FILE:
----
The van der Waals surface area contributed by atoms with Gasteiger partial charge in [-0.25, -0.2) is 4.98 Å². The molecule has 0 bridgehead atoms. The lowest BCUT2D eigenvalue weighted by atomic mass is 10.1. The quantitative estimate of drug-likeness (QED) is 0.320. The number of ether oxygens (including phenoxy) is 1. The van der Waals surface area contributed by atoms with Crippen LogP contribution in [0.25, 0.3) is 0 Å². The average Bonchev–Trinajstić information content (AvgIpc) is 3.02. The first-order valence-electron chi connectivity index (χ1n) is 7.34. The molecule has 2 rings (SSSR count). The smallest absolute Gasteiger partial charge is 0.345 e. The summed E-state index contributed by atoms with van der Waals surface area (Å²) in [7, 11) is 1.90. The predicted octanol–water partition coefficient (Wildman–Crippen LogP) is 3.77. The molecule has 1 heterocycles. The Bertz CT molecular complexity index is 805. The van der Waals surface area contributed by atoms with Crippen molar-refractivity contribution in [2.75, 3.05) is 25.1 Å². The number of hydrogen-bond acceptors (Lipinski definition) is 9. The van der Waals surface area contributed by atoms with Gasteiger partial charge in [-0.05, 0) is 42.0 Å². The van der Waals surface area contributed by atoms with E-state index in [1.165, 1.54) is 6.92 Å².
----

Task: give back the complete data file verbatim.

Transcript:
The van der Waals surface area contributed by atoms with Gasteiger partial charge in [-0.25, -0.2) is 4.98 Å². The molecule has 0 bridgehead atoms. The lowest BCUT2D eigenvalue weighted by atomic mass is 10.1. The quantitative estimate of drug-likeness (QED) is 0.320. The number of ether oxygens (including phenoxy) is 1. The van der Waals surface area contributed by atoms with Crippen LogP contribution in [0.25, 0.3) is 0 Å². The average Bonchev–Trinajstić information content (AvgIpc) is 3.02. The first-order valence-electron chi connectivity index (χ1n) is 7.34. The molecule has 2 rings (SSSR count). The smallest absolute Gasteiger partial charge is 0.345 e. The summed E-state index contributed by atoms with van der Waals surface area (Å²) in [7, 11) is 1.90. The predicted octanol–water partition coefficient (Wildman–Crippen LogP) is 3.77. The molecule has 1 heterocycles. The Bertz CT molecular complexity index is 805. The van der Waals surface area contributed by atoms with Crippen molar-refractivity contribution in [2.75, 3.05) is 25.1 Å². The number of hydrogen-bond acceptors (Lipinski definition) is 9. The van der Waals surface area contributed by atoms with Gasteiger partial charge in [-0.05, 0) is 42.0 Å². The van der Waals surface area contributed by atoms with E-state index in [1.165, 1.54) is 6.92 Å².